How can industrial design kick start sluggish Western economies?
Answering this and some of the biggest questions facing innovators today are top names from the world of industrial design as Product Design and Innovation (PD + I) returns to London for a third year offering delegates two days of debate, education and networking.
The conference features renowned speakers both from the UK and further afield who will be providing an insight into the latest trends, developments, opinions and the future of product design, manufacture and sustainable innovation.
As well as panel debates and networking opportunities, new this year is the ‘Talking Innovation’ session, which will see speakers give five minute presentations in the innovation area.
“As traditional notions of product design stretch at the seams, this conference is proving an invaluable opportunity for the profession to regroup, step back and review emerging areas of practice,” says conference chairman Kevin McCullagh, director of strategic design firm Plan.
The conference kicks off on 15th May with the first session entitled ‘Internet of things: designing connected objects’. Dr Uday Phadke, chief executive of technology innovation specialist Cartezia takes the chair for this while keynote speakers include Jamian Cobbett, design lead at Nike Digital Sport and Clive Grinyer, director of customer experience at Cisco IBSG.
One of last year’s most engaging and controversial speakers James Woudhuysen, professor of forecasting and innovation at De Montfort University, returns to look at ‘Emerging industries: new fields for design’.
He is joined by Professor James Moultrie, head of the Design Management Group at Cambridge University. They will seek to unpick the intriguing question as to how design and designers can get involved in new and emerging industries to accelerate growth in the economy as a whole.
Day two will see designers exploring the future of transport and passenger experience in the ‘Wired transport: connected trains, planes and automobiles’ session where Paul Priestman, designer and co-founding director of international design consultancy Priestmangoode, will be leading the debate.
One of the biggest transformations in transportation is the growing importance of infotainment, online connection and additional services.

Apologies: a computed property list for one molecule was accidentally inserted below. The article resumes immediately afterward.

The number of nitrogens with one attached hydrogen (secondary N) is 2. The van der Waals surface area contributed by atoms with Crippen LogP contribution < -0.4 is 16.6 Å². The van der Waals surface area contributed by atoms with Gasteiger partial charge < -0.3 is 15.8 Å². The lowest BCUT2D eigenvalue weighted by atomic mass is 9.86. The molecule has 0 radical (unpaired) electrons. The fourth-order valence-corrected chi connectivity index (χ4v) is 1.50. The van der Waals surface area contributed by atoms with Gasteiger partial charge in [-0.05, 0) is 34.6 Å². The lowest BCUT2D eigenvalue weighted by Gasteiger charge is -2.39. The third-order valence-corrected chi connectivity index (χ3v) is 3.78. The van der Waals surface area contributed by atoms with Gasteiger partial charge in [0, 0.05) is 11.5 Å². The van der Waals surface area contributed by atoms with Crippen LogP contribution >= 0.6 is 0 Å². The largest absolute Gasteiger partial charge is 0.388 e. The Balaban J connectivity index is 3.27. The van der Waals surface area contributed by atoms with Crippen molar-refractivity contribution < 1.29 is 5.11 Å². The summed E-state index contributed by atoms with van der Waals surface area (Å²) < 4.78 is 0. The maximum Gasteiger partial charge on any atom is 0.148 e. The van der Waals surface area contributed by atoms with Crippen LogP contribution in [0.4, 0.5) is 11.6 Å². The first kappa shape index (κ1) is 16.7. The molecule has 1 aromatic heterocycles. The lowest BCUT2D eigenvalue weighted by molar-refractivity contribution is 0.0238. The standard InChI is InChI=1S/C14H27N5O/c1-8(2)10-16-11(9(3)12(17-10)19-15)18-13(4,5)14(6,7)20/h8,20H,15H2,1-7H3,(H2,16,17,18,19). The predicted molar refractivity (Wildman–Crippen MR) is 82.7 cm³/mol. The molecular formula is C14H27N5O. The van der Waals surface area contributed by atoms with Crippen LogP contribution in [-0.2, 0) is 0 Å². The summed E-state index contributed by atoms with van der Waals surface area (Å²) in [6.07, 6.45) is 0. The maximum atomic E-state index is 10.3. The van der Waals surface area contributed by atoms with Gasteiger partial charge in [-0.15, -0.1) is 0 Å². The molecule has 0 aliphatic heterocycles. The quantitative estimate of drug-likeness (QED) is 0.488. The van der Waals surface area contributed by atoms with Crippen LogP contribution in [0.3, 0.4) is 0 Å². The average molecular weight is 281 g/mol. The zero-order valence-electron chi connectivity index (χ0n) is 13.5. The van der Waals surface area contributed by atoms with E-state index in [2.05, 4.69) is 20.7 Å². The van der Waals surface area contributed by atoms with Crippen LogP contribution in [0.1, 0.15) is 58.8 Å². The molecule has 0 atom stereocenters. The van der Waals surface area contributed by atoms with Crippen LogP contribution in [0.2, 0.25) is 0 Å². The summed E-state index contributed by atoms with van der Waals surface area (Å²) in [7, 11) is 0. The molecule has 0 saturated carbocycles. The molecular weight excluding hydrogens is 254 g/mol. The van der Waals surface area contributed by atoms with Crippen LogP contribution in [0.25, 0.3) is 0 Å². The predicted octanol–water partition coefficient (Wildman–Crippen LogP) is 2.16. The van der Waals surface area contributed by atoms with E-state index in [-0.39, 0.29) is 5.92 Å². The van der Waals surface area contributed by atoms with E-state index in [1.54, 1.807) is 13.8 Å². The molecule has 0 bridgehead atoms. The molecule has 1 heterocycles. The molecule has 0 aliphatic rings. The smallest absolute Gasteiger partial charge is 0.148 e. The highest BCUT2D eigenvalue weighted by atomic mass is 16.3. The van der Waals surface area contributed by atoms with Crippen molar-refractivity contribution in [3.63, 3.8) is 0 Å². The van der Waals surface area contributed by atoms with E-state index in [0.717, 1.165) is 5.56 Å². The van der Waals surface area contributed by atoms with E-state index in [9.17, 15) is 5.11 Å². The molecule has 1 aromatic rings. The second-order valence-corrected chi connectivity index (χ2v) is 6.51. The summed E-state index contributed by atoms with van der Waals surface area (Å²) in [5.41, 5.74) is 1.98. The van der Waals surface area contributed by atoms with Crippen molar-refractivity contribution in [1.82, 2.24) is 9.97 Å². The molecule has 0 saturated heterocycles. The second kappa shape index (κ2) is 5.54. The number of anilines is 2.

Priestman believes Google’s driverless car project suggests the possibility of a new form of personal transport without personal ownership. “Once we can start to break the personal ownership of vehicles, I think it will allow cities to breathe again,” he comments.
Joining Priestman in this session as featured speaker is Anne Asensio, vp of design experience at Dassault Systèmes, who previously worked as executive director of design at General Motors where she was in charge of vehicle design at the company’s Michigan, Los Angeles and UK design studios.
Asensio began her career at Renault, where she was responsible for driving the design of small and mid size cars, such as the Megane range.
“Over the past 30 years the designer’s role has evolved and can no longer be likened to that of ‘stylist’ who focus specifically on the aesthetic of shapes,” she says. “The complexity of design projects, the fragmented and extended market demands, and the striving towards providing customers continuous seamless experience has meant that designers have had to shift towards a totally new ball game.”
In the last session of Day Two, Jeroen Raijmakers, global creative director healthcare at Philips Design, will be delivering the keynote for the ‘Healthcare Consumerisation’ session, which will be examining the role product design can play in the complete cycle of a person’s care: from disease prevention, screening and diagnosis, through to treatment, monitoring and health management.
He is joined by fellow speaker Matt Pattison, founder of Anatomy-HCD, and panelists Jim Dawton, partner at DesignIt, Craig Wightman, design director at product design consultancy Kinneir Dufort and Thomas Troch, innovation manager at InSites Consulting.
“Healthcare is in the middle of a re-invention. Consumer technologies and services are increasingly empowering consumers to become the masters of their own health,” observes Wightman, who recently led the successful Kinneir Dufort “Design Bugs Out” project with The Design Council and Department of Health, creating a new range of hospital furniture for Bristol Maid, designed to combat incidence of hospital acquired infections.
Join the debate
The conference, which is sponsored by Materialise and Dassault Systèmes, will offer a beneficial two days out of the office.
As Priestman says, “Few conferences offer the breadth of speakers that PD + I does. Innovation stems from looking at things in new and unexpected ways. At Priestmangoode, one of the ways we do this is by transferring our skills and knowledge across sectors, from product design and aviation to hospitality and healthcare. I believe that by encouraging discussions between designers across industries, the PD+I conference is helping drive innovation forward.”
Product Design + Innovation Conference 2013 from the 15-16 May